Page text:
September 4th, 2001. Just 10 days a newlywed, I sat on that plane with my hand tightly sandwiched between by his. I could barely breathe. My mind was somewhere in between the unknown adventure ahead of us and the known of all that I was leaving behind. All of a sudden, a year’s worth of planning had felt like a whirlwind and I wasn’t ready to go. But the cabin door was already closed. The safety instructions already reviewed. And our departure gate was no longer visible. This was it. It was time for takeoff – and, I assure you, it wasn’t for our honeymoon.
I stared out the window, watching the blur of the landscape become clear as we lifted off the ground. I just kept staring until every landmark I recognized was no longer in plain sight. My tear-filled eyes met his and I muscled up the courage to at least give him a quarter-smile. He was excited. He was going back to his island home with his new bride to join him in the ministry and Kingdom work that God had called him to within the region. He was going home, but I was leaving – giving up the safe and familiar, everything that I had identified with my whole life – with meager support, immense uncertainty, and untapped faith.
Ask me then and I would have told you that one of the most difficult sacrifices in obeying the call to serve in this overseas life was in the leaving. But some eighteen hard-pressed, tear-stained, joy-fortified years later and I say it’s no longer in the obedience of leaving – it’s in the resolve of staying. Yes! It’s in the gut-wrenching, self-denying, even-when-no-one-else-gets-it resolve of staying put.
Staying put on this foreign soil where God is cultivating me – still – and calling me to a deeper trust. Staying put, where my exposed vulnerabilities of anxiety and fear are being met with His all-sufficient grace. Staying put, where I have humbly learned to walk in step with the distinct rhythm of the people so that I can be more effectively used by God. Staying put even when things back home are in disarray; even when the waiting on God is hard and long and super uncomfortable; even when the barrenness from the years of sacrifice has left me numb. I put it on repeat so that my mind is in sync with my heart: “For when I am weak, then I am strong.”
Indeed, the resolve to stay has tested me, I dare say, almost daily. It has stretched me beyond comfort and has grown my faith in deliberate measures. It continues to draw my attention to the cross, the place where Jesus painfully stayed, sacrificing even His final breath to finish the redeeming work that He had been sent to do. And it continues to draw my attention to Gethsemane where Jesus prayed those eight pivotal words in the face of the unthinkable: “Not as I will, but as You will.”
“Not as I will.” There’s the sacrifice. The denying of self.
“But as You will.” There’s the surrender. The dying to self.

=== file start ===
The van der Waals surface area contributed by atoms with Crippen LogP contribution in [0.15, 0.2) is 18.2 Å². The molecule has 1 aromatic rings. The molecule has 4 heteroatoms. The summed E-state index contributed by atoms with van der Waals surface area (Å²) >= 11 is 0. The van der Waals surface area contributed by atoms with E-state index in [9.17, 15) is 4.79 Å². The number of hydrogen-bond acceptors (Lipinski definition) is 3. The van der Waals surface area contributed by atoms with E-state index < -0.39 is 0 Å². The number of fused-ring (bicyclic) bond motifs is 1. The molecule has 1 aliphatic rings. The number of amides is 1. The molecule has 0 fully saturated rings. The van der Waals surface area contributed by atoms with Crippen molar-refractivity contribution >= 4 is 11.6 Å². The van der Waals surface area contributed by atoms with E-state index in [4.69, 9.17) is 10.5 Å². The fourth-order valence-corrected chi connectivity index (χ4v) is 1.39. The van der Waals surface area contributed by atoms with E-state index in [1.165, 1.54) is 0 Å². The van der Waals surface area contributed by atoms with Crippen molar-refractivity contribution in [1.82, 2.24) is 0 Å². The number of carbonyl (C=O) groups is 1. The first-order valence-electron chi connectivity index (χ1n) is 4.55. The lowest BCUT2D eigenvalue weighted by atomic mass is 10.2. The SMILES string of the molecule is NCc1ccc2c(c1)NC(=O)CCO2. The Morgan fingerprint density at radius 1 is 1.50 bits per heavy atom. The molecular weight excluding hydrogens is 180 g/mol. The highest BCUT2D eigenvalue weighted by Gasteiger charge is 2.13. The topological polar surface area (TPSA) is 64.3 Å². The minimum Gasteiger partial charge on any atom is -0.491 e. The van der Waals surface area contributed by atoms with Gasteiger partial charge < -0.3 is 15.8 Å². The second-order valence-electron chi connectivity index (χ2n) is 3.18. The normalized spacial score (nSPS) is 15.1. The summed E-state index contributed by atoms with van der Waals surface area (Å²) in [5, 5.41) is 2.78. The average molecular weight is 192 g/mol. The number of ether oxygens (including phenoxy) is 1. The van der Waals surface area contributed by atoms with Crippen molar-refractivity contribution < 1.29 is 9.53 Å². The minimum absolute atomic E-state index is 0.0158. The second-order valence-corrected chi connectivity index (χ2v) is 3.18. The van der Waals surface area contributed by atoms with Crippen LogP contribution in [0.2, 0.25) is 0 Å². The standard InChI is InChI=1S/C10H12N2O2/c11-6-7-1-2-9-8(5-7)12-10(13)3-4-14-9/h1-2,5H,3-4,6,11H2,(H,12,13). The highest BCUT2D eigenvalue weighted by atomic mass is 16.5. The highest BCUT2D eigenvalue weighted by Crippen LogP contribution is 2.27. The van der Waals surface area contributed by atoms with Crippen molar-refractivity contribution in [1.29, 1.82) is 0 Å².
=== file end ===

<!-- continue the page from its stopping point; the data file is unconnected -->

In the face of this season of long-suffering, Jesus’ prayer bids me to whisper the same, “Not as I will, but as You will.” Louder, “Not as I will. But as You will.” Still louder, “Not as I will. But as You will.” The slow, intentional reiteration begins to subdue the bitterness of the sacrifice.
As You will, oh God – that I may rejoice always, combating the sacrifice of staying with the sacrifice of praise.
As You will, oh God – that I may pray continually, so that, from the moment of address, the eyes of my heart are fixed on the One to whom I cry out, “Abba Father!”
As You will, oh God – that I may give thanks in all circumstances, this being fueled by the joy that is set before me and exemplified by the One who sacrificed all – Jesus.
As You will, oh God – a place of total dependence; a place of total surrender.
Some eighteen years into this overseas life and I am gradually learning that without the sacrifice there would be no surrender. And without the surrender, the transforming power of Jesus would not be evident in my life. So I am learning to rejoice always. I am learning to pray continually and to give thanks in all circumstances. For the will of the Father is being accomplished in me. And that is always for my good.
“In all this you greatly rejoice, though now for a little while you may have had to suffer grief in all kinds of trials. These have come so that the proven genuineness of your faith—of greater worth than gold, which perishes even though refined by fire—may result in praise, glory and honor when Jesus Christ is revealed.” ~ 1 Peter 1: 6-7
One way to navigate the despair of sacrifice is to put on a garment of praise (Is 61:3). Praise is a powerful thing. So when the weight of the sacrifice is overbearing, I start to render praise through song – of recent “Goodness of God” by Bethel Music has been on my lips.
Do you have a go-to song that you offer up as a sacrifice of praise, even in the midst of your own despair?